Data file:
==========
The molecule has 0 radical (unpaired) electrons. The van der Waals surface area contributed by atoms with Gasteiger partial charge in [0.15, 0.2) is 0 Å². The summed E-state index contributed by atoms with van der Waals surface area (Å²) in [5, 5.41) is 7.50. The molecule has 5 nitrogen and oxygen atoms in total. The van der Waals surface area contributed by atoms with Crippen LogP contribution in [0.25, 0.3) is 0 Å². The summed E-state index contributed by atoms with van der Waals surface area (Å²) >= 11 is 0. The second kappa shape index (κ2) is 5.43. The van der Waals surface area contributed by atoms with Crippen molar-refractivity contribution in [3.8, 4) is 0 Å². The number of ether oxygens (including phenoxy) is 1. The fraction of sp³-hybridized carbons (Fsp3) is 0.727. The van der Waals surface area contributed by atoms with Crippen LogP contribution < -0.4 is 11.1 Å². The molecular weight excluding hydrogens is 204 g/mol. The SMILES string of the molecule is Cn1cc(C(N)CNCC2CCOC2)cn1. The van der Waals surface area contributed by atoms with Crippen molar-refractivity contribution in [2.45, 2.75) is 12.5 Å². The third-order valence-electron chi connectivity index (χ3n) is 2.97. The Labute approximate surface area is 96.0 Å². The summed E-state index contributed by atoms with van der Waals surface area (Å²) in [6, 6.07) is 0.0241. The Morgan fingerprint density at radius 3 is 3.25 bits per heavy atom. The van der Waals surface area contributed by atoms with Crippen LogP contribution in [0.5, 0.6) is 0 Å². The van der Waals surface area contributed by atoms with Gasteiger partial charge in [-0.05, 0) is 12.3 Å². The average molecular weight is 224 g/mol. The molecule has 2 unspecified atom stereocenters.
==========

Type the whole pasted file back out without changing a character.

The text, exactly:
The molecule has 0 radical (unpaired) electrons. The van der Waals surface area contributed by atoms with Gasteiger partial charge in [0.15, 0.2) is 0 Å². The summed E-state index contributed by atoms with van der Waals surface area (Å²) in [5, 5.41) is 7.50. The molecule has 5 nitrogen and oxygen atoms in total. The van der Waals surface area contributed by atoms with Crippen LogP contribution in [0.25, 0.3) is 0 Å². The summed E-state index contributed by atoms with van der Waals surface area (Å²) >= 11 is 0. The second kappa shape index (κ2) is 5.43. The van der Waals surface area contributed by atoms with Crippen molar-refractivity contribution in [3.8, 4) is 0 Å². The number of ether oxygens (including phenoxy) is 1. The fraction of sp³-hybridized carbons (Fsp3) is 0.727. The van der Waals surface area contributed by atoms with Crippen LogP contribution < -0.4 is 11.1 Å². The molecular weight excluding hydrogens is 204 g/mol. The SMILES string of the molecule is Cn1cc(C(N)CNCC2CCOC2)cn1. The van der Waals surface area contributed by atoms with Crippen molar-refractivity contribution in [2.45, 2.75) is 12.5 Å². The third-order valence-electron chi connectivity index (χ3n) is 2.97. The Labute approximate surface area is 96.0 Å². The summed E-state index contributed by atoms with van der Waals surface area (Å²) in [6, 6.07) is 0.0241. The Morgan fingerprint density at radius 3 is 3.25 bits per heavy atom. The van der Waals surface area contributed by atoms with Crippen LogP contribution in [0.5, 0.6) is 0 Å². The van der Waals surface area contributed by atoms with Gasteiger partial charge in [-0.05, 0) is 12.3 Å². The average molecular weight is 224 g/mol. The molecule has 2 unspecified atom stereocenters.